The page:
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Tuesday, October 25, 2016

As the 2014 midterm elections draw closer, pollsters across the country will begin releasing masses of data and their predictions of who will control the House of Representatives, the Senate, and statehouses across the country. We’ll put those predictions in focus and provide a brief summary of key polls. Here’s our roundup from the week of July 27:


Senate Minority Leader Mitch McConnell (R-KY) has a lot more to worry about than the gridlock in Congress. He’s still only 2 percent ahead of Democratic challenger Alison Lundergan Grimes, according to the latest Courier Journal/Survey USA Bluegrass poll. This is the first time that McConnell has led Grimes in a Bluegrass poll, however.

McConnell has the support of 47 percent of likely voters, while 45 percent would vote for Grimes; 8 percent are still undecided. The poll has a +/- 4.1 percent margin of error, which means the candidates are essentially tied.

Only 36 percent of voters see McConnell favorably, while 43 percent have an unfavorable opinion of him. But these numbers have improved since May, when 29 percent of respondents had a favorable opinion of him.

Grimes’ 36 percent favorability has stayed pretty constant. But her unfavorability has risen from 27 percent in May to 33 percent today, which the pollsters attribute to negative advertising.

A quarter of registered voters said they are still open to changing their minds before November.

This poll comes right before Kentucky’s Fancy Farm Picnic this weekend, a traditional barbecue that usually involves a lot of heckling. Both candidates will attend, as the picnic usually represents the unofficial start of Kentucky’s election season.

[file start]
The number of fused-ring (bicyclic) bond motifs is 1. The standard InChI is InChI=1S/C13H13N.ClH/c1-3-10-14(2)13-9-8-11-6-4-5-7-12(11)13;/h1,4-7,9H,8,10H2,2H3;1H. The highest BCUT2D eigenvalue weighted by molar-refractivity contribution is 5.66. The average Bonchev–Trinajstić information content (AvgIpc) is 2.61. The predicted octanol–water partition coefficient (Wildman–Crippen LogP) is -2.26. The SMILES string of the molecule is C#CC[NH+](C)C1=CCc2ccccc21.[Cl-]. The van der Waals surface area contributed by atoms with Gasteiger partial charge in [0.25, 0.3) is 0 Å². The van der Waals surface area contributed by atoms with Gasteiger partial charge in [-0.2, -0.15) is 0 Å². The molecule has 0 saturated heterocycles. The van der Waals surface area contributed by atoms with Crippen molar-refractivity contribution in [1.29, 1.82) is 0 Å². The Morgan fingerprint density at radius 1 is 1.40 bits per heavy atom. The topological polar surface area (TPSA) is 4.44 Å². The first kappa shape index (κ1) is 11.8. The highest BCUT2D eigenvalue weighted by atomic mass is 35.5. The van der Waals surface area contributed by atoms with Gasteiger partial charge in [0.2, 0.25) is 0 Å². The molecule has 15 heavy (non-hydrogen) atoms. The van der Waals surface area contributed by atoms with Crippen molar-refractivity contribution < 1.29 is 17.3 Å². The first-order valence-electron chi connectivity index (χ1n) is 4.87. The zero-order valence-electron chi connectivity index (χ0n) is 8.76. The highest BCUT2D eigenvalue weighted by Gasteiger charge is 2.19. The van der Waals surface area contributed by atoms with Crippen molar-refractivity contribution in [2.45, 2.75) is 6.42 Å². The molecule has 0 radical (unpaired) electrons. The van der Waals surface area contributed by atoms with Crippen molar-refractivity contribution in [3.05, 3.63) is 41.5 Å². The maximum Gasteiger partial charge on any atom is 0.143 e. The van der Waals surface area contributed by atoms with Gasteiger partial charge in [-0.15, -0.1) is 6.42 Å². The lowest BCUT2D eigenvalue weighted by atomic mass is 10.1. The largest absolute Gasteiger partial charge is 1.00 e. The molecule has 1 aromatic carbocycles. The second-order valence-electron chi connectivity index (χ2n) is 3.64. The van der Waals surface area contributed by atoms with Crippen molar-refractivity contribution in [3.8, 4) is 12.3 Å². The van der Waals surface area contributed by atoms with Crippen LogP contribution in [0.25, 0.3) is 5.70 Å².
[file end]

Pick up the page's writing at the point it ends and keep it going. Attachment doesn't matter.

The Real Clear Politics poll average has McConnell ahead by 2.5 points.


Georgia is another state in which Democrats have pinned their hopes on a strong female Senate candidate, Michelle Nunn. But this hasn’t been a good week for the Democratic nominee. On Sunday, a CBS News/New York Times Battleground Tracker survey not only showed that Republicans would take the Senate if the elections were held right now, but that Nunn is trailing GOP nominee David Perdue by 6 points (50 to 44 percent) in the Peach State. The Georgia survey has a +/- 3.4 percent margin of error.

Then on Monday, Nunn’s internal campaign documents were leaked to The National Review. There wasn’t anything particularly damning in the documents, but politicians generally don’t wants the public to know exactly how they plan on getting people to vote for them, or how the campaign plans to target specific races and groups of people. The leaked plans also provide Purdue with ammunition, as they list the various ways that opponents could attack Nunn — such as her more controversial work with the Points of Light charity, and the fact that she wasn’t raised in Georgia.

It remains to be seen whether this will actually affect Nunn in the race. But it certainly can’t help.

The Real Clear Politics poll average has Perdue ahead by 3.2 points.


The CBS News/New York Times Battleground Tracker also shows that the Iowa Senate race is very close. Republican Joni Ernst leads the Democratic nominee, Rep. Bruce Braley, by just 48 to 47 percent. The poll has a +/- 2.7 percent margin of error.